Home News Spadaro: 8 games in and the Eagles still work in progress

Spadaro: 8 games in and the Eagles still work in progress

Even after eight games, we really don’t know who the Eagles are or how they’re going to treat the final eight games of this season.

By Dave Spadaro

Fill in the blank: At 4–4, the Eagles are ……. It’s not that easy, is it? Even after eight games, the truth is that we really don’t know who the Eagles are or how they’re going to treat the final eight games of this 2018 regular season.

A year ago, it was easy to complete the sentence. They were a dominating 7–1 team. Quarterback Carson Wentz was carving up defenses working with a league-best offensive line and the Jim Schwartz-led defense danced its way to continual punishing football. By the time the midway point of 2017 rolled around, the Philadelphia Eagles were recognized as a definite Super Bowl contender.

One season later, as the Eagles have time off for the bye week, it’s much more muddled. The offense is nowhere close to where it needs to be. Wentz has been outstanding in the six games he’s played since returning from ACL knee surgery, throwing 13 touchdown passes and only two interceptions. Making those numbers even more impressive is the fact that he’s done it playing behind an offensive line that isn’t playing at its 2017 level and with a running game that ranks in the bottom half of the league and with a receiving corps that lacks a true deep threat.

The defense has been bending all season, breaking in late-game losses to Tennessee and Carolina, but generally doing just enough to keep the Eagles close each week. But injuries to safety Rodney McLeod and defensive end Derek Barnett cloud the long-range prospects that the Eagles can turn it up a notch defensively.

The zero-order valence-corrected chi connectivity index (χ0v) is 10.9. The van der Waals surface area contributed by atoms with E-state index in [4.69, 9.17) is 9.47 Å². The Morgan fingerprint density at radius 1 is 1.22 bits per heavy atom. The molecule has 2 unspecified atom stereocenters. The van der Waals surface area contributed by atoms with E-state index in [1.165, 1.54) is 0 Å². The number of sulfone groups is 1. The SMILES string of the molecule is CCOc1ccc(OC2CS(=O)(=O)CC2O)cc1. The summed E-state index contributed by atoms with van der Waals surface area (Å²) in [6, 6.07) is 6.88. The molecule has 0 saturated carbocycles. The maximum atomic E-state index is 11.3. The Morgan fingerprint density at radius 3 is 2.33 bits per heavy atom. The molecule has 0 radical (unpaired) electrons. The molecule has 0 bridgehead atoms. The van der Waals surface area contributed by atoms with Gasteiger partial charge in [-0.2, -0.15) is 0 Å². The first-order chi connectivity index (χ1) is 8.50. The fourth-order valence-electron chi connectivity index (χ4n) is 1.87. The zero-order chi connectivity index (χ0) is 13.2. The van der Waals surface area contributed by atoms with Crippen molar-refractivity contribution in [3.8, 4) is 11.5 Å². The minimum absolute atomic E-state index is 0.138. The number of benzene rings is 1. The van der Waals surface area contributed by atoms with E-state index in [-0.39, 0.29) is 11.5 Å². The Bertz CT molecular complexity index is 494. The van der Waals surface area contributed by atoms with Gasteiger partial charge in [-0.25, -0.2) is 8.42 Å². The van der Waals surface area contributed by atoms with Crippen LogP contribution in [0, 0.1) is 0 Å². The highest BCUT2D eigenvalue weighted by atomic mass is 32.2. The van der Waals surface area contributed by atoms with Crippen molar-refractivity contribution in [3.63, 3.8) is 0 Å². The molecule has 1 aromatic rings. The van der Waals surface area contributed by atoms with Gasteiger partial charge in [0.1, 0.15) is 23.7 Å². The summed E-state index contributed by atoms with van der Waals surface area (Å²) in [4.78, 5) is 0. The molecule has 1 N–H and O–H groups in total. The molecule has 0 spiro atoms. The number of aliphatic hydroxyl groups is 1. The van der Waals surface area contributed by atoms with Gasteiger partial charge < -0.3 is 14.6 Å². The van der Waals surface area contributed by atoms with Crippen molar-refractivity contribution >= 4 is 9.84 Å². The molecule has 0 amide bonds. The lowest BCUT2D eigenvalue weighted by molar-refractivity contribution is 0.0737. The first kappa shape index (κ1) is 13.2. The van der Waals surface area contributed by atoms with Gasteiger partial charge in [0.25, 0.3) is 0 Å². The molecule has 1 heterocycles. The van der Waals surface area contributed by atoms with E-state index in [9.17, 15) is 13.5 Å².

Maybe the best answer is this: At 4–4, the Eagles are … still in the game in the NFC East. They’re two games in the loss column behind Washington, but the teams play twice in the final weeks of the season. In all, the Eagles have five games remaining against NFC East opponents, so they certainly control their playoff destiny.

But other than that, there’s just no telling where the Eagles are headed. They have yet to establish an identity, particularly offensively. The line of scrimmage faces injury concerns to tackles Jason Peters (biceps and other weekly concerns) and Lane Johnson (knee injury suffered in win over Jacksonville). Even with the mini-emergence of rookie running back Josh Adams, a Warrington, Pennsylvania native and Central Bucks South High School graduate, the running game is inconsistent at best to date. Who is the deep threat?

“We’re feeling a lot better at 4–4 with a whole half season ahead of us,” said tight end Zach Ertz, who is having the best season of his career with 61 receptions, tied for second-most in the NFL. “But we know we have a lot of work to do. We know we can play better than we’ve played. I think the important thing is to enjoy this bye week, rest up and get some players back and then take charge in the second half of the season and play Philadelphia Eagles football.”

Eight games in, this isn’t exactly “the new normal” that head coach Doug Pederson envisioned in the day following the win in Super Bowl LII. There is certainly time for the Eagles to gain some rhythm, yes, and with Wentz improving week by week, it’s possible the Eagles will go on a tear in the season’s second half.

More likely, though, it’s going to be a grind the rest of the way, and that’s OK. Last year’s ride was, maybe, once in a lifetime the way the Eagles steamrolled teams week after week. The “old normal” can still work if the offense gives Wentz time to make his magic. He’s the one to lead the Eagles and in his third NFL season, he’s carrying the weight of expectations on his broad shoulders very capably. ••

Exit mobile version